Wednesday, 17 November 2010
Parliamentary Friends of Parkinson’s
It is probably the first and only time! I, along with the member for Gilmore, Joanna Gash, convene the Parliamentary Friends of Parkinson’s. At our last meeting the parliamentary friends had the pleasure of meeting Dr Simon Lewis, Director of the Parkinson’s Disease Research Clinic at the Brain and Mind Research Institute at the University of Sydney, and Sister Marilia Pereira, a nurse specialist in clinical neurophysiology. We received an overview of what is called the Shoalhaven project. I want to share with you a few short facts about Parkinson’s before I talk about the Shoalhaven project.
Parkinson’s is a chronic, progressive, incurable, complex and disabling neurological condition that manifests when nerve cells in the brain die, leading to a shortage of dopamine. The condition can affect everything from physical movement and speech to an individual’s mood and mental health. Sufferers usually experience serious disabilities, including tremors—trembling in the hands, arms, legs, jaw and face—rigidity and stiffness of the limbs and trunk, sudden slowness and loss of spontaneous movement, and impaired balance and coordination.
Recent research suggests that sufferers of Parkinson’s disease are also more likely to develop dementia. Despite being the most common neuromuscular disorder in Australia, Parkinson’s is also the least understood in terms of its cause and management. There are around 80,000 Australians living with Parkinson’s disease and a further 25 are diagnosed with the disease every day. Contrary to commonly held assumptions about Parkinson’s being a disease which affects older Australians, the reality is that nearly one in five Parkinson’s sufferers is of working age. Four thousand people who are under 40 are currently living with the disease.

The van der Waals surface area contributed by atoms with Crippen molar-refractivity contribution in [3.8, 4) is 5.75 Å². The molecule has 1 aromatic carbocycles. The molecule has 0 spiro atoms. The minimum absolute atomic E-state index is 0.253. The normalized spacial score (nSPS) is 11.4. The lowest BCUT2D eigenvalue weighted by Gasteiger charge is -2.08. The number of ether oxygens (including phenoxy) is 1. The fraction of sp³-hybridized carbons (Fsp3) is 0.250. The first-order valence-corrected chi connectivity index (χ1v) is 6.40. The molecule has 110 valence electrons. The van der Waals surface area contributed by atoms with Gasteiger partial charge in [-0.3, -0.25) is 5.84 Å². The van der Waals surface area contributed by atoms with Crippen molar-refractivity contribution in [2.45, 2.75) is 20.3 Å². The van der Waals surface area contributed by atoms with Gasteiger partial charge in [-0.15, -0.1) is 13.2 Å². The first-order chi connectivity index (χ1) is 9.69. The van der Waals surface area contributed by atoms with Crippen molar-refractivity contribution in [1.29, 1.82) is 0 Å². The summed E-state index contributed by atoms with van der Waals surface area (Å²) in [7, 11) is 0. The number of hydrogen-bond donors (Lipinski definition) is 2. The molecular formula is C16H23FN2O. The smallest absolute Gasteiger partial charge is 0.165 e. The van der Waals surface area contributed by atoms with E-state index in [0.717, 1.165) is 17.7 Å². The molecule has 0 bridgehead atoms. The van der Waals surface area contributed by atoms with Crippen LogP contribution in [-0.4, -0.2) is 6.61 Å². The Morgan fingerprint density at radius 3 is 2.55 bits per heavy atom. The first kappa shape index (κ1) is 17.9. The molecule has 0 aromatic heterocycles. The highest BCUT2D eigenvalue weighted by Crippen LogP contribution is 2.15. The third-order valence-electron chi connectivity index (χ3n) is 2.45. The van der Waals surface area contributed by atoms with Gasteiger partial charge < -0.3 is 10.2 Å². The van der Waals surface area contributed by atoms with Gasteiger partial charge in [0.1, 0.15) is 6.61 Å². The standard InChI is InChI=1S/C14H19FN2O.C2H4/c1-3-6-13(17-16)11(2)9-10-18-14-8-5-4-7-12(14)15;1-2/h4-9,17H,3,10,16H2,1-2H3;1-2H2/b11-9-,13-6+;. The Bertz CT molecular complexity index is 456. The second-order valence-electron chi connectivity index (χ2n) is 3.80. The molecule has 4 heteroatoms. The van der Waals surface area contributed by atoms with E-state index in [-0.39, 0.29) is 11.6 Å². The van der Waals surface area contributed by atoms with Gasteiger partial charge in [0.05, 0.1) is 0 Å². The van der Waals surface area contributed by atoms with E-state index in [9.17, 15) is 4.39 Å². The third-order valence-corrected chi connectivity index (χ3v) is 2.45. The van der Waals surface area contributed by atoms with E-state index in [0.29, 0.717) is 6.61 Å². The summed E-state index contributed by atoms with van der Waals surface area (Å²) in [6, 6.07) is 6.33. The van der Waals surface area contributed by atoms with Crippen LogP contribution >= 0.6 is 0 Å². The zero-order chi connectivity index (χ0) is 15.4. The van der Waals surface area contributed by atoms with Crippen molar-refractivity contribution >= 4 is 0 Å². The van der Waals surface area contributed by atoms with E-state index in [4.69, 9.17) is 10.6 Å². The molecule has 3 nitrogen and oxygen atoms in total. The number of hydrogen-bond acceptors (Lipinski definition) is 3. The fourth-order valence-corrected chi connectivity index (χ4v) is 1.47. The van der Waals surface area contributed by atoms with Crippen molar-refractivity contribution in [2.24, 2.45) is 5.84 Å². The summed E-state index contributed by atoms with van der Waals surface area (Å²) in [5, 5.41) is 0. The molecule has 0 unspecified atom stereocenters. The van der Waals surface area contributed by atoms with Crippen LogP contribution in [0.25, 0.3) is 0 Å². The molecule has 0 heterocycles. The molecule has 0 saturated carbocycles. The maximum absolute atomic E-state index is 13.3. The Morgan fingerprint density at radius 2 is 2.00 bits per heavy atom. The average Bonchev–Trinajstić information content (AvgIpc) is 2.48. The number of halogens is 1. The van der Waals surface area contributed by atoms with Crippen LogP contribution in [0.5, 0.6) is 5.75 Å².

Despite the prevalence of Parkinson’s in the population, a 2007 Access Economics report revealed that 90 per cent of GPs in Australia need additional training ‘in the diagnosis and management of Parkinson’s and other neurological conditions’. The lack of awareness of the early symptoms of Parkinson’s often thwarts early diagnosis, and a typical diagnosis in Australia may take up to two years—even more, depending on what symptoms become apparent.
Treatment and management of the condition become more difficult the more the disease progresses. Parkinson’s sufferers living in rural and regional communities are at a further disadvantage when attempting to access the already limited treatment, often having to travel enormous distances just for consultations.
Whilst we hope that ongoing research into gene therapy and new drug technology may one day reverse the disease pathology or at least thwart its progression, it is clear that we need to improve existing treatment options and to promote awareness of Parkinson’s. We know that reports have revealed that Parkinson’s disease costs Australians over $6 billion per annum. Researchers and advocacy groups argue that the best response to Parkinson’s is to establish early intervention measures based on effective health interventions which will improve quality of life, slow any disability, reduce growth rate in the future costs of Parkinson’s and allow sufferers to continue to be productive in the workplace.